Bud learned the jumping stand early. I like to teach it to small puppies because they are bouncy and you can often easily capture it by just standing and waiting for it to happen when the puppy has energy and is playful. I don’t care a lot about perfection at this point, I just click and reward any bounce where both front legs leave the ground until the puppy offers the behavior in order to get a reward. I also like to name the behavior early, because I think it’s good to work on stimulus control with my puppy, and they often learn to love this behavior quickly.
I have not planned for Bud to be an obedience dog, but I love to work on obedience behaviors and think they are great for anything I want to do in the future. I’ve used his jumping stand for cue discrimination, and I have added some staying in position after the jump too. But I haven’t really worked on it, and I realized recently that he always moved his back feet counter clockwise on landing. It wasn’t pretty, and he did it every time. And I had rewarded it every time. Now, I decided that I wanted him to stay straight infront of me when doing the behavior, maybe even be able to keep his back feet still and just bounce with his front feet.
If the dog is always performing the behavior in a way we don’t like, it’s not a good idea to just not reward it and wait for perfection. The dog will probably give up in the process. You could chose to reward the better responses, and not reward the ones where he moves his feet the most – but you’re still rewarding something you don’t really like. Another solution is to think about some other behaviors to train that might help with understanding and hopefully bleed over to the behavior in question. That’s what I started by doing. I worked on backing up straight, offering a stand (not a jump, just four feet on the floor) straight infront of me and some rear end awareness and finishes on my right side (moving back feet clockwise).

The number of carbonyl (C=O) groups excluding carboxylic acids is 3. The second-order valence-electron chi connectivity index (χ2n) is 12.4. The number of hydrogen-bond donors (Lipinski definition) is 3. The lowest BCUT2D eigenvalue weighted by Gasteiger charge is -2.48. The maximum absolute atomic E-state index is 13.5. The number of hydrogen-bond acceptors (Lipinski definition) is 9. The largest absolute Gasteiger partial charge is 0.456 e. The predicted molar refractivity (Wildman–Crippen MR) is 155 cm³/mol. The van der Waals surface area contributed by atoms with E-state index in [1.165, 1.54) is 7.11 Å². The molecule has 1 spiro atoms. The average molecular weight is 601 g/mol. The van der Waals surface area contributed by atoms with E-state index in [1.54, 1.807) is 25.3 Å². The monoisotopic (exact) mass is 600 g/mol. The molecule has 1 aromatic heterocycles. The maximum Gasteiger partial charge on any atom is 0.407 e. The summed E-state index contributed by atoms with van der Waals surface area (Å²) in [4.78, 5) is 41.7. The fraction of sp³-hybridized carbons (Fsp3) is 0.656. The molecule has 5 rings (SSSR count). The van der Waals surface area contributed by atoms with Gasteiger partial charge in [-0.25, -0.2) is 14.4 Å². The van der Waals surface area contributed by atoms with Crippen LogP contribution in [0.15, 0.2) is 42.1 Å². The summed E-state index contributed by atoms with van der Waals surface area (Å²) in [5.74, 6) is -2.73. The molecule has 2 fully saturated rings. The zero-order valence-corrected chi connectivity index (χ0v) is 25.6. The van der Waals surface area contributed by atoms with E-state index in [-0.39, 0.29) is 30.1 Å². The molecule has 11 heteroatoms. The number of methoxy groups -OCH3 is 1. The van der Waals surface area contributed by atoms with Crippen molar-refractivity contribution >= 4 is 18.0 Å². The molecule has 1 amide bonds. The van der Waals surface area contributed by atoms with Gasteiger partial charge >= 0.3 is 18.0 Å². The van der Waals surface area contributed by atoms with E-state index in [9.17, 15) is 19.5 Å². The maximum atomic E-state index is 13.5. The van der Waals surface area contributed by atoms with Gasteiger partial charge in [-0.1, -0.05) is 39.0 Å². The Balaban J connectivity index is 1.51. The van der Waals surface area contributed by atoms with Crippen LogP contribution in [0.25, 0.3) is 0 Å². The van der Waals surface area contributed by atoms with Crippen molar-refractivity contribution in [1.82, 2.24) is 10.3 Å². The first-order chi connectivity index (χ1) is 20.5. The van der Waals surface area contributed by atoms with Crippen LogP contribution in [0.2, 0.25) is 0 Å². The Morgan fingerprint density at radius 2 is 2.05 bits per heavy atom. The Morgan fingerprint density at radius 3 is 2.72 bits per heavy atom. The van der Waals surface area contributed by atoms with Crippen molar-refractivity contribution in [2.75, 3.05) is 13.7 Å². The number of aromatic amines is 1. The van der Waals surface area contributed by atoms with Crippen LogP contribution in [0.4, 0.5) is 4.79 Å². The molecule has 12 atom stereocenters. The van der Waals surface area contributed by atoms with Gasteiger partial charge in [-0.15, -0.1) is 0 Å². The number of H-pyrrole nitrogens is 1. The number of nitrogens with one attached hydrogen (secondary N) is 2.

This helped enough for me to get much better behavior once I started the jumping stand again. There were a lot of offered jumping stands that I didn’t reward, but he did seem to remember the exercises we’d just done when I didn’t reward, and I could jackpot some jumping stands that were much straighter than before. I still rewarded back foot movement (which I don’t really see as a problem) as long as it wasn’t to his right. If I found that he reverted back to his old style, and rate of reinforcement got too low, I would remind him of one of the behaviors used before (often just standing in front of me, or some clockwise pivoting) and then go back to the jumping stand. But most important was criteria – not rewarding what I don’t want, and rewarding all the good attempts.
I made a little video of our training today. He was doing well and had some nice repetitions where he kept back feet still, and even could go from sit to stand with his back feet planted. When I found myself just rewarding many repetitions in a row, I decided to change something – challenge him. The behavior is nice, but it’s not ever finished. Just changing something small can make it a bit harder for the dog and increase his understanding of what we want. I chose to add an open hand with treats to the left. It made it harder, but he worked through it nicely and came out more confident in what I want. I usually don’t want to use a cue for the behavior when I add a challenge like this, so it would have been smarter if I’d let him offer it freely instead. Noted for the next challenge!
Such nice training. It all goes together so well. It’s like magic!